SEC. 7. Substituted service.' If, for justifiable causes, the defendant cannot be served within a reasonable time as provided in the preceding section, service may be effected (a) by leaving copies of the summons at the defendant's residence with some person of suitable age and discretion then residing therein, or (b) by leaving the copies at defendant's office or regular place of business with some competent person in charge thereof.
Nonetheless, the impossibility of prompt personal service must be shown by stating that efforts have been made to find the defendant personally and that such efforts have failed.14 This is necessary because substituted service is in derogation of the usual method of service. It is a method extraordinary in character and hence may be used only as prescribed and in the circumstances authorized by statute.15 The statutory requirements of substituted service must be followed strictly, faithfully and fully, and any substituted service other than that authorized by statute is considered ineffective.16
In Orion Security Corporation v. Kalfam Enterprises, Inc.,17 this Court held that in case of substituted service, there should be a report indicating that the person who received the summons in the defendant's behalf was one with whom the defendant had a relation of confidence ensuring that the latter would actually receive the summons.
In this case, the Return by Process Server provides:
This is to certify that:
On October 17, 2002 at about 11:00 o'clock in the morning, undersigned tried to cause the service of the Summons together with the attached complaint & its annexes in the above-entitled case to the defendant at his given address on record. Mr Romel Dalahoy, a staff of said Realty received the said Summons with the attached complaint & its annexes as evidenced by the former's signature as appearing on the original copy of the aforesaid Summons.
Henceforth, the said Summons with the attached complaint & its annexes to Atty. Evangeline V. Tiongson, Clerk of Court V, this Court, is respectfully returned, DULY SERVED, by substituted service.
October 17, 2002, Muntinlupa City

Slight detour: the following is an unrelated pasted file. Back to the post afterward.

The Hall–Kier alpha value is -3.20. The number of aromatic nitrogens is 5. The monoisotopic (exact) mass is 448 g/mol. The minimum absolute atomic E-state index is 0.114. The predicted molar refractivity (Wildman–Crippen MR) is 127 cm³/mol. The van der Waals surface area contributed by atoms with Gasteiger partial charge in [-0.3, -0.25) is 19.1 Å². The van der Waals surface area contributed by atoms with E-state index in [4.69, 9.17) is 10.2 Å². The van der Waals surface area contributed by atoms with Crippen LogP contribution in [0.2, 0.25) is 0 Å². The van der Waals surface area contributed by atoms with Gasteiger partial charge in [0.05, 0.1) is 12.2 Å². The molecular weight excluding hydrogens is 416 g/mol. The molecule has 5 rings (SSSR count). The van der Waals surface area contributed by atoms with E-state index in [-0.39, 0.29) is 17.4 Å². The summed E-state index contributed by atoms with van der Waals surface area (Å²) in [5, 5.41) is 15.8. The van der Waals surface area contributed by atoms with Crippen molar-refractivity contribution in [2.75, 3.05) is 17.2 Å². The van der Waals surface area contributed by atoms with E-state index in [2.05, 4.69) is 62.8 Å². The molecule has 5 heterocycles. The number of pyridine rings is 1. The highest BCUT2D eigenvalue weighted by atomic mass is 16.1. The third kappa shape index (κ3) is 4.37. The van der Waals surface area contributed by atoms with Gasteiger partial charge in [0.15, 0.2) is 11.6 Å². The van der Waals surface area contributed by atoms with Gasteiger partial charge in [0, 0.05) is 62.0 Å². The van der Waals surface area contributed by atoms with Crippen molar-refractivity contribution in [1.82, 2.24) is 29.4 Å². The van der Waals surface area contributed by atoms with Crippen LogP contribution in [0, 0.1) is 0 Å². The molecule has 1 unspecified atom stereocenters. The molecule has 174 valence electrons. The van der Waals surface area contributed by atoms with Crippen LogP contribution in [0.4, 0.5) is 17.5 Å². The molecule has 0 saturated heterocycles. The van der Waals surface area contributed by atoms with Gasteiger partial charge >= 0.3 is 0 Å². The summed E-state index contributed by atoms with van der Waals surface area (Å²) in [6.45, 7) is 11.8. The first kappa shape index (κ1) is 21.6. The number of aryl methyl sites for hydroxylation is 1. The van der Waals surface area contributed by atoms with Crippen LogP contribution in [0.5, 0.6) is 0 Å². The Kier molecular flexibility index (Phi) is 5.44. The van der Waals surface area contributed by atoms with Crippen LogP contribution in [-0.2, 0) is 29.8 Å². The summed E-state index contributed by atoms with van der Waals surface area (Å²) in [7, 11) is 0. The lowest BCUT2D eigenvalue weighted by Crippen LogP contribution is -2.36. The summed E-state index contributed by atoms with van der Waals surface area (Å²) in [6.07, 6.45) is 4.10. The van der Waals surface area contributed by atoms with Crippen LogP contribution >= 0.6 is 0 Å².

Angelito C. Reyes
Clearly, the summons was not served personally on the defendant (respondent) through any of the officers enumerated in Section 11 of Rule 14; rather, summons was served by substituted service on the defendant's staff member, Romel Dolahoy. Substituted service was resorted to on the server's first attempt at service of summons, and there was no indication that prior efforts were made to render prompt personal service on the defendant.
Moreover, nothing on record shows that Romel Dolahoy, the staff member who received the summons in respondent's behalf, shared such relation of confidence ensuring that respondent would surely receive the summons. Thus, following our ruling in Orion, we are unable to accept petitioner's contention that service on Romel Dolahoy constituted substantial compliance with the requirements of substituted service.Ï‚Î·Î±Ã±rÎ¿blÎµÅ¡ Î½Î¹râ€ Ï…Î±l lÎ±Ï‰ lÎ¹brÎ±rÃ¿
Petitioner's contention that respondent's filing of Notice of Appeal effectively cured any defect in the service of summons is devoid of merit. It is well-settled that a defendant who has been declared in default has the following remedies, to wit: (1) he may, at any time after discovery of the default but before judgment, file a motion, under oath, to set aside the order of default on the ground that his failure to answer was due to fraud, accident, mistake or excusable neglect, and that he has a meritorious defense; (2) if judgment has already been rendered when he discovered the default, but before the same has become final and executory, he may file a motion for new trial under Section 1(a) of Rule 37; (3) if he discovered the default after the judgment has become final and executory, he may file a petition for relief under Section 2 of Rule 38; and (4) he may also appeal from the judgment rendered against him as contrary to the evidence or to the law, even if no petition to set aside the order of default has been presented by him.19 Thus, respondent, which had been declared in default, may file a notice of appeal and question the validity of the trial court's judgment without being considered to have submitted to the trial court's authority.
WHEREFORE, we DENY the petition. We AFFIRM the Court of Appeals' Decision dated 14 July 2005 and Resolution dated 30 September 2005 in CA-G.R. CV No. 78259. Let the case be REMANDED to the trial court for further proceedings upon valid service of summons to respondent.
1 Under Rule 45 of the 1997 Rules of Civil Procedure.
2 Penned by Associate Justice Remedios A. Salazar-Fernando with Associate Justices Rosmari D. Carandang and Monina Arevalo-Zenarosa, concurring.
3 Penned by Judge Patria A. Manalastas-De Leon.
4 Records, pp. 19-20.
5 CA rollo, pp. 50-51.
6 Promulgated on 14 July 2005.
7 Rollo, p. 60.
8 Id. at 61.
9 Orion Security Corporation v. Kalfam Enterprises, Inc., G.R. No. 163287, 27 April 2007, 522 SCRA 617, citingCasimina v. Legaspi, G.R. No. 147530, 29 June 2005, 462 SCRA 171, 177.
10 Spouses Mason v. Court of Appeals, 459 Phil. 689, 699 (2003), citing National Power Corporation v. NLRC, 339 Phil. 89, 107 (1997).
11 Bank of the Philippine Islands v. Spouses Evangelista, 441 Phil. 445, 453 (2002).
12 Bank of the Philippine Islands v. Sps. Santiago, G.R. No. 169116, 28 March 2007, 519 SCRA 389, 400, citing Delta Motor Sales Corp. v. Mangosing, 162 Phil. 804 (1976).
13 Santiago, Jr. v. Bank of the Philippine Islands, G.R. No. 163749, 26 September 2008, 566 SCRA 435.
14 Ang Ping v. Court of Appeals, 369 Phil. 607, 614 (1999).
17 Supra note 9 at 623.
18 Records, p. 21.
19 Talsan Enterprises, Inc. v. Baliwag Transit, Inc., 369 Phil. 409, 421 (1999).